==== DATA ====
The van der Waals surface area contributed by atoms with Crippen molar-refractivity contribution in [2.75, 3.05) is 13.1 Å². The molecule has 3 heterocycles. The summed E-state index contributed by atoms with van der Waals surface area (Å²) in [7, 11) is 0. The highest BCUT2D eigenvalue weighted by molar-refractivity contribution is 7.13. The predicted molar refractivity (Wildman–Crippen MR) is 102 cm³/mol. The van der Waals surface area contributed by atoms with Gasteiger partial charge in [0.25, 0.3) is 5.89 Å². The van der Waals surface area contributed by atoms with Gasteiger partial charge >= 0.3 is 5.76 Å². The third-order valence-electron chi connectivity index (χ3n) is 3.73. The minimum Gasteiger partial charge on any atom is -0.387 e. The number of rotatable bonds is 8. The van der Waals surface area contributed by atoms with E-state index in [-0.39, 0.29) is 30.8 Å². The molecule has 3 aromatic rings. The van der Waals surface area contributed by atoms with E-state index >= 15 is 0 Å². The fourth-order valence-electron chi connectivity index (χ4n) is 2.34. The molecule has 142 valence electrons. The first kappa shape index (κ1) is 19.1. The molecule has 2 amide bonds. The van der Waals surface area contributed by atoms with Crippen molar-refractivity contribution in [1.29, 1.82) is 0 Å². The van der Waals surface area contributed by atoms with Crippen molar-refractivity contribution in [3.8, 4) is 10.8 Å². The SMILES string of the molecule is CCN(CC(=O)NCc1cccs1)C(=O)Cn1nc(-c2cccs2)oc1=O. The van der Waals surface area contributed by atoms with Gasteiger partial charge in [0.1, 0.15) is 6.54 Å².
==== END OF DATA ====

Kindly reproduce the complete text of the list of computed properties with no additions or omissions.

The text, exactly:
The van der Waals surface area contributed by atoms with Crippen molar-refractivity contribution in [2.75, 3.05) is 13.1 Å². The molecule has 3 heterocycles. The summed E-state index contributed by atoms with van der Waals surface area (Å²) in [7, 11) is 0. The highest BCUT2D eigenvalue weighted by molar-refractivity contribution is 7.13. The predicted molar refractivity (Wildman–Crippen MR) is 102 cm³/mol. The van der Waals surface area contributed by atoms with Gasteiger partial charge in [0.25, 0.3) is 5.89 Å². The van der Waals surface area contributed by atoms with Gasteiger partial charge >= 0.3 is 5.76 Å². The third-order valence-electron chi connectivity index (χ3n) is 3.73. The minimum Gasteiger partial charge on any atom is -0.387 e. The number of rotatable bonds is 8. The van der Waals surface area contributed by atoms with E-state index in [-0.39, 0.29) is 30.8 Å². The molecule has 3 aromatic rings. The van der Waals surface area contributed by atoms with E-state index >= 15 is 0 Å². The fourth-order valence-electron chi connectivity index (χ4n) is 2.34. The molecule has 142 valence electrons. The first kappa shape index (κ1) is 19.1. The molecule has 2 amide bonds. The van der Waals surface area contributed by atoms with Crippen molar-refractivity contribution in [1.29, 1.82) is 0 Å². The van der Waals surface area contributed by atoms with Crippen molar-refractivity contribution in [3.8, 4) is 10.8 Å². The SMILES string of the molecule is CCN(CC(=O)NCc1cccs1)C(=O)Cn1nc(-c2cccs2)oc1=O. The van der Waals surface area contributed by atoms with Gasteiger partial charge in [0.1, 0.15) is 6.54 Å².